Nothing says spring more loudly than the sight of a flowering fruit tree – all that lovely blossom with the promise of freshly picked fruit.
But what do you do if you don’t have room for a fruit tree? They do take up a lot of space and even though they do look great in the garden, they also give you heaps of leaves to clean up in autumn. The answer is a miniature tree.
These trees can be planted in the garden or grown in large pot. I have two – a peach tree in the garden that is 35 years old and stands 1.2 metres high which yielded about 50 peaches last year, and a pear growing in a pot which yielded two pears in its first year. I have high hopes of more this year.
A little extra care is needed to ensure they don’t dry out and monthly feeding of a liquid fertilizer will ensure a happy result when the fruit crop comes in. If you’re not sure where to site them in your garden, they are easily moved to that particular spot where they look at home. A special benefit is that if you are renting you can take them with you.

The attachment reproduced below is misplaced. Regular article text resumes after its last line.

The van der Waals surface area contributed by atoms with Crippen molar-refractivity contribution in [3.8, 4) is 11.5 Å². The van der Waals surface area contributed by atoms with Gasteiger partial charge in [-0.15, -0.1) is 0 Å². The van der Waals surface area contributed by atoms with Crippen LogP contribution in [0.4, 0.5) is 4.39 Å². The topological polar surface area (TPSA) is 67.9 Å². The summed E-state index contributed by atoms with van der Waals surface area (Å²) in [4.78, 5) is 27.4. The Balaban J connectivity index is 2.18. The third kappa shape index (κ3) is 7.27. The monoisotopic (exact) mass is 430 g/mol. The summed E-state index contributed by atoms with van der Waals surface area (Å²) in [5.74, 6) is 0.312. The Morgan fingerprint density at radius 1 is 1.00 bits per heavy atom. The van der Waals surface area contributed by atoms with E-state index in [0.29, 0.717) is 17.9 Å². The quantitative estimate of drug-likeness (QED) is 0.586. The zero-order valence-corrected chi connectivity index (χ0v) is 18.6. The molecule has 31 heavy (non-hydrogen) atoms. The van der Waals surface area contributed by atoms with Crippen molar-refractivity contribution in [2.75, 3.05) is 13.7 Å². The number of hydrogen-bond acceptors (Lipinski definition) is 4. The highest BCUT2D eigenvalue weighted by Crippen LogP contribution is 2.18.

Tomatoes are always the subject of discussion in my house at this time of year – what type, height and size of the crop we want to try. If growing from seed they should be planted now to have healthy seedlings ready for planting out in November, the popular idea being that Melbourne Cup day is the ideal time.
I don’t suppose the tomatoes will object if the Melbourne Cup is not actually run, but the soil should be warmed up a little by then and this will give your plants a good start. Staggering the planting time with a two-week break between plantings will see you with a continuous supply during the summer months instead of having them all coming in at the same time.
If growing the taller varieties, placing the stakes or other supports in place when planting the seedlings will prevent root disturbance which will affect their progress. Leave at least one metre between plants (I prefer a little more) which helps prevent overcrowding and transmission of disease. It also makes it easier to pick your fruit and to control weeds around the base of the plant.
Plants need fertilizing on a regular basis with either granular or liquid types and if you are short on space you can also grow these in pots if you take a little extra care of them.